Calendar An icon of a desk calendar. Cancel An icon of a circle with a diagonal line across. Caret An icon of a block arrow pointing to the right. Email An icon of a paper envelope. Facebook An icon of the Facebook "f" mark. Google An icon of the Google "G" mark. Linked In An icon of the Linked In "in" mark. Logout An icon representing logout. Profile An icon that resembles human head and shoulders. Telephone An icon of a traditional telephone receiver. Tick An icon of a tick mark. Is Public An icon of a human eye and eyelashes. Is Not Public An icon of a human eye and eyelashes with a diagonal line through it. Pause Icon A two-lined pause icon for stopping interactions. Quote Mark A opening quote mark. Quote Mark A closing quote mark. Arrow An icon of an arrow. Folder An icon of a paper folder. Breaking An icon of an exclamation mark on a circular background. Camera An icon of a digital camera. Caret An icon of a caret arrow. Clock An icon of a clock face. Close An icon of the an X shape. Close Icon An icon used to represent where to interact to collapse or dismiss a component Comment An icon of a speech bubble. Comments An icon of a speech bubble, denoting user comments. Comments An icon of a speech bubble, denoting user comments. Ellipsis An icon of 3 horizontal dots. Envelope An icon of a paper envelope. Facebook An icon of a facebook f logo. Camera An icon of a digital camera. Home An icon of a house. Instagram An icon of the Instagram logo. LinkedIn An icon of the LinkedIn logo. Magnifying Glass An icon of a magnifying glass. Search Icon A magnifying glass icon that is used to represent the function of searching. Menu An icon of 3 horizontal lines. Hamburger Menu Icon An icon used to represent a collapsed menu. Next An icon of an arrow pointing to the right. Notice An explanation mark centred inside a circle. Previous An icon of an arrow pointing to the left. Rating An icon of a star. Tag An icon of a tag. Twitter An icon of the Twitter logo. Video Camera An icon of a video camera shape. Speech Bubble Icon A icon displaying a speech bubble WhatsApp An icon of the WhatsApp logo. Information An icon of an information logo. Plus A mathematical 'plus' symbol. Duration An icon indicating Time. Success Tick An icon of a green tick. Success Tick Timeout An icon of a greyed out success tick. Loading Spinner An icon of a loading spinner. Facebook Messenger An icon of the facebook messenger app logo. Facebook An icon of a facebook f logo. Facebook Messenger An icon of the Twitter app logo. LinkedIn An icon of the LinkedIn logo. WhatsApp Messenger An icon of the Whatsapp messenger app logo. Email An icon of an mail envelope. Copy link A decentered black square over a white square.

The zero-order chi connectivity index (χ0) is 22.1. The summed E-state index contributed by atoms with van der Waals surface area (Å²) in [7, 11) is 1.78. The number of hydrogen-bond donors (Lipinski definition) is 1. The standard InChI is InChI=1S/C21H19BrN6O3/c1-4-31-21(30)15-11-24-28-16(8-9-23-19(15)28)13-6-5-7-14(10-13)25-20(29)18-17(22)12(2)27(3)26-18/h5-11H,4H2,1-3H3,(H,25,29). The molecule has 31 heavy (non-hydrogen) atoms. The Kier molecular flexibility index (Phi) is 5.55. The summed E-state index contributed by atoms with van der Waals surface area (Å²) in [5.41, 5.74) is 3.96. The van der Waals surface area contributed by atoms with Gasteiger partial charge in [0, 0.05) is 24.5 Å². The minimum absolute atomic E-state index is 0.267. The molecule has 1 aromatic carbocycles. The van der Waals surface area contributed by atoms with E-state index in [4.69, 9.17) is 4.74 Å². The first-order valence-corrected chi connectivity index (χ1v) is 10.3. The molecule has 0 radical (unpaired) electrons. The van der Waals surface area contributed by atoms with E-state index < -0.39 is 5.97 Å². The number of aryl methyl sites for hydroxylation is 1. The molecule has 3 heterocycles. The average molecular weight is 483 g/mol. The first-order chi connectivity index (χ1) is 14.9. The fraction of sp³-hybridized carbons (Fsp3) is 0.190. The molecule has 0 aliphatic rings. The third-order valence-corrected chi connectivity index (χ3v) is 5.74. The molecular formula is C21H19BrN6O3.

EXCLUSIVE: Gordon Brown rubbishes SNP poverty attack in message to Fife voters